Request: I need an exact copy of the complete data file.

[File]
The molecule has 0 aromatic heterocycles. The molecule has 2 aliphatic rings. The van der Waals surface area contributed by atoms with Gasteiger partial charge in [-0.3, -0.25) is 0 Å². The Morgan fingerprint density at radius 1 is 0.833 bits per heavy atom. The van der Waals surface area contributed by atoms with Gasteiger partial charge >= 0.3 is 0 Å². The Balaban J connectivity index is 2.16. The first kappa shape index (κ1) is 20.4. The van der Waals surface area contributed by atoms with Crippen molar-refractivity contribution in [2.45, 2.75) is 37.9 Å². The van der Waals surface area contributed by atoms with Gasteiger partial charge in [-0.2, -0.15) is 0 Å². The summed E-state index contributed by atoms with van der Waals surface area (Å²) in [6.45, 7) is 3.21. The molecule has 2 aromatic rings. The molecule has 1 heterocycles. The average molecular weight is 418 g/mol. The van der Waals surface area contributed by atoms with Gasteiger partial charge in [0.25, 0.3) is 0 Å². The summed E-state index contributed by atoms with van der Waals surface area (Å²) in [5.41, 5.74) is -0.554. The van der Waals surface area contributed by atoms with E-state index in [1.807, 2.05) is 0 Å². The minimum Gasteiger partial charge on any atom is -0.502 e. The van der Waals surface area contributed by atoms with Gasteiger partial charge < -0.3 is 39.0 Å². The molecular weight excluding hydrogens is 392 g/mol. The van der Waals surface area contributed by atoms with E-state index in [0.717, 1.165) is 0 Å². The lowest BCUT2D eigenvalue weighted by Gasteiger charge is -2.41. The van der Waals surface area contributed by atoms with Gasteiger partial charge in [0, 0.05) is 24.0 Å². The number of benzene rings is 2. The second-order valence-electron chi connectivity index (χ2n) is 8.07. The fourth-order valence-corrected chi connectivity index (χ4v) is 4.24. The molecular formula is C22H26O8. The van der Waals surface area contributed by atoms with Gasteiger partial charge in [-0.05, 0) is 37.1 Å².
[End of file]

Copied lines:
The molecule has 0 aromatic heterocycles. The molecule has 2 aliphatic rings. The van der Waals surface area contributed by atoms with Gasteiger partial charge in [-0.3, -0.25) is 0 Å². The Morgan fingerprint density at radius 1 is 0.833 bits per heavy atom. The van der Waals surface area contributed by atoms with Gasteiger partial charge >= 0.3 is 0 Å². The Balaban J connectivity index is 2.16. The first kappa shape index (κ1) is 20.4. The van der Waals surface area contributed by atoms with Crippen molar-refractivity contribution in [2.45, 2.75) is 37.9 Å². The van der Waals surface area contributed by atoms with Gasteiger partial charge in [-0.2, -0.15) is 0 Å². The summed E-state index contributed by atoms with van der Waals surface area (Å²) in [6.45, 7) is 3.21. The molecule has 2 aromatic rings. The molecule has 1 heterocycles. The average molecular weight is 418 g/mol. The van der Waals surface area contributed by atoms with Gasteiger partial charge in [0.25, 0.3) is 0 Å². The summed E-state index contributed by atoms with van der Waals surface area (Å²) in [5.41, 5.74) is -0.554. The van der Waals surface area contributed by atoms with E-state index in [1.807, 2.05) is 0 Å². The minimum Gasteiger partial charge on any atom is -0.502 e. The van der Waals surface area contributed by atoms with Gasteiger partial charge < -0.3 is 39.0 Å². The molecular weight excluding hydrogens is 392 g/mol. The van der Waals surface area contributed by atoms with E-state index in [0.717, 1.165) is 0 Å². The lowest BCUT2D eigenvalue weighted by Gasteiger charge is -2.41. The van der Waals surface area contributed by atoms with Gasteiger partial charge in [0, 0.05) is 24.0 Å². The number of benzene rings is 2. The second-order valence-electron chi connectivity index (χ2n) is 8.07. The fourth-order valence-corrected chi connectivity index (χ4v) is 4.24. The molecular formula is C22H26O8. The van der Waals surface area contributed by atoms with Gasteiger partial charge in [-0.05, 0) is 37.1 Å².